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timeframe going into earnings. charles: well it's interesting with tesla, that even they were selling it held up and even had a big rally to your point, keith what are you looking at as we go into earnings season? >> danielle made a very sharp point. you gotta stick with what works, the window dressing, the big money is adding names they want to see clients asking about so the usual suspects are going to lead the charge, everybody focuses on growth, apple, microsoft, people like jpmorgan, visa, that's where i think the money comes into the end of the year. charles: so, keith, then what are you concerned about? danielle expressed some miss givings, just we're almost there , it feels like. you just talked about listen, being cautious but also being optimistic. what's the one thing in between there that maybe tilts it in the wrong direction? >> the fed. bar none. we're learning to live with the virus we get that, we're learning to understand vaccines we get that but the fed has already caused the next three crisis and the key not actually
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the fed itself, it's what all of the big money does it's highly leveraged, borrowed everything they can to trade so to me, the fed has got to keep a lid on things or at least manage what they're doing, and that bar none , it's the single biggest thing i lose sleep over. charles: the buy on dips, #buyon dips worked over and over and over again, this market, danielle, has had this resolve for such a long period of time. do you see it running out of steam? obviously we have issues you've expressed but to me we've had worse things and tougher hills to climb and we've climbed those walls off worry. >> charles i'm still buying the dip. i don't think that we're ever going to see a market like we saw in 2020 again where it's basically going straight up, but i mean -- charles: sure. >> october is historically a weak time, and it's a great time to come in and buy stocks. i mean, we typically have these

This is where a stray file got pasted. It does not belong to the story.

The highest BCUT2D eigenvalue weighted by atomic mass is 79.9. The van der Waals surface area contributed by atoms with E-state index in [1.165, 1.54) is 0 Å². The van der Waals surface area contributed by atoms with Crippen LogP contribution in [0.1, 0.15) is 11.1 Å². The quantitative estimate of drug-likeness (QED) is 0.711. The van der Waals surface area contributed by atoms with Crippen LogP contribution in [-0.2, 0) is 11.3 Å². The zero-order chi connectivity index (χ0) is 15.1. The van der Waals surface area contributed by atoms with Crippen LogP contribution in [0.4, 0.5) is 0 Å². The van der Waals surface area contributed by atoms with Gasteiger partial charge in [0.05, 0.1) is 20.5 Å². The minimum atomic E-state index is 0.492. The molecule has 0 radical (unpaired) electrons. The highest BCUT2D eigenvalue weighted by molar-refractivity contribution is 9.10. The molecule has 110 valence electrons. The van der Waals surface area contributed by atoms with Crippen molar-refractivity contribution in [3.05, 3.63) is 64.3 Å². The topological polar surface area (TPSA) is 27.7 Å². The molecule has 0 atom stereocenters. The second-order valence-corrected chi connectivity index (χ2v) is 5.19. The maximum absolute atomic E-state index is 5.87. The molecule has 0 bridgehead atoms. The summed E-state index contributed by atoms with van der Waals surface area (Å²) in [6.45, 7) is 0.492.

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government-related events in october, and i just think that it's a very normal thing, and i think that overall, investors should be cautious on a short-term timeframe but long term, still buying. charles: #buythe dip. danielle, keith, great stuff. that's what we talk about this is called making money after all. we got lauren simonetti in for liz claman, and you know what? we kind of drifted a little bit, lauren but last hour of trading it's always eventful. lauren: drifting but still up pretty nicely, 350 on the dow charles thank you very much. investors raising the roof after a catastrophic debt default seem s to be averted for now, the dow and the nasdaq and the s&p 500 all up about 1%, the nasdaq, the outperformer today appointed a quarter percent, and turning positive for the week. markets getting a lift from that temporary truth in the debt ceiling standoff, lawmakers reaching a deal on a